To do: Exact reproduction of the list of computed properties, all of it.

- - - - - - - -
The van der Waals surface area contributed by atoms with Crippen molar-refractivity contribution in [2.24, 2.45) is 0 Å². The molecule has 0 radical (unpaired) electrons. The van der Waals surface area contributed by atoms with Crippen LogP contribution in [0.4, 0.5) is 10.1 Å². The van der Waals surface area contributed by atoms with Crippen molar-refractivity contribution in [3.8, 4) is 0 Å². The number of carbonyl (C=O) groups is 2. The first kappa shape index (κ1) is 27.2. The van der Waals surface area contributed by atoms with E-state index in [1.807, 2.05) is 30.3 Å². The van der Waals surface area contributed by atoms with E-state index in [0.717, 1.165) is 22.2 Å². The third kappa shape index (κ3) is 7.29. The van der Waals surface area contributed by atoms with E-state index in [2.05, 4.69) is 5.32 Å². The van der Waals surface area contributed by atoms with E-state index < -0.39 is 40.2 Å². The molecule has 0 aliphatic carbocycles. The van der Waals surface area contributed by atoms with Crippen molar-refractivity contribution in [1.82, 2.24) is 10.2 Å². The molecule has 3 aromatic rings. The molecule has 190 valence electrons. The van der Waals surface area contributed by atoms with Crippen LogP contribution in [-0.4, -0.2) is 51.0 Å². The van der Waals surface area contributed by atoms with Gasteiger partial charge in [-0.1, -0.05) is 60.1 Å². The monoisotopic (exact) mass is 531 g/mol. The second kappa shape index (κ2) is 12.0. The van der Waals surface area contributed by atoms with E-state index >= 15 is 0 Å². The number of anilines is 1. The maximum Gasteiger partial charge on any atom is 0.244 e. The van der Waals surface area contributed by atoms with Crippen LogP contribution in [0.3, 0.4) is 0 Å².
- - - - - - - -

The van der Waals surface area contributed by atoms with Crippen molar-refractivity contribution in [2.24, 2.45) is 0 Å². The molecule has 0 radical (unpaired) electrons. The van der Waals surface area contributed by atoms with Crippen LogP contribution in [0.4, 0.5) is 10.1 Å². The van der Waals surface area contributed by atoms with Crippen molar-refractivity contribution in [3.8, 4) is 0 Å². The number of carbonyl (C=O) groups is 2. The first kappa shape index (κ1) is 27.2. The van der Waals surface area contributed by atoms with E-state index in [1.807, 2.05) is 30.3 Å². The van der Waals surface area contributed by atoms with E-state index in [0.717, 1.165) is 22.2 Å². The third kappa shape index (κ3) is 7.29. The van der Waals surface area contributed by atoms with E-state index in [2.05, 4.69) is 5.32 Å². The van der Waals surface area contributed by atoms with E-state index < -0.39 is 40.2 Å². The molecule has 0 aliphatic carbocycles. The van der Waals surface area contributed by atoms with Crippen molar-refractivity contribution in [1.82, 2.24) is 10.2 Å². The molecule has 3 aromatic rings. The molecule has 190 valence electrons. The van der Waals surface area contributed by atoms with Crippen LogP contribution in [-0.4, -0.2) is 51.0 Å². The van der Waals surface area contributed by atoms with Gasteiger partial charge in [-0.1, -0.05) is 60.1 Å². The monoisotopic (exact) mass is 531 g/mol. The second kappa shape index (κ2) is 12.0. The van der Waals surface area contributed by atoms with E-state index >= 15 is 0 Å². The number of anilines is 1. The maximum Gasteiger partial charge on any atom is 0.244 e. The van der Waals surface area contributed by atoms with Crippen LogP contribution in [0.3, 0.4) is 0 Å².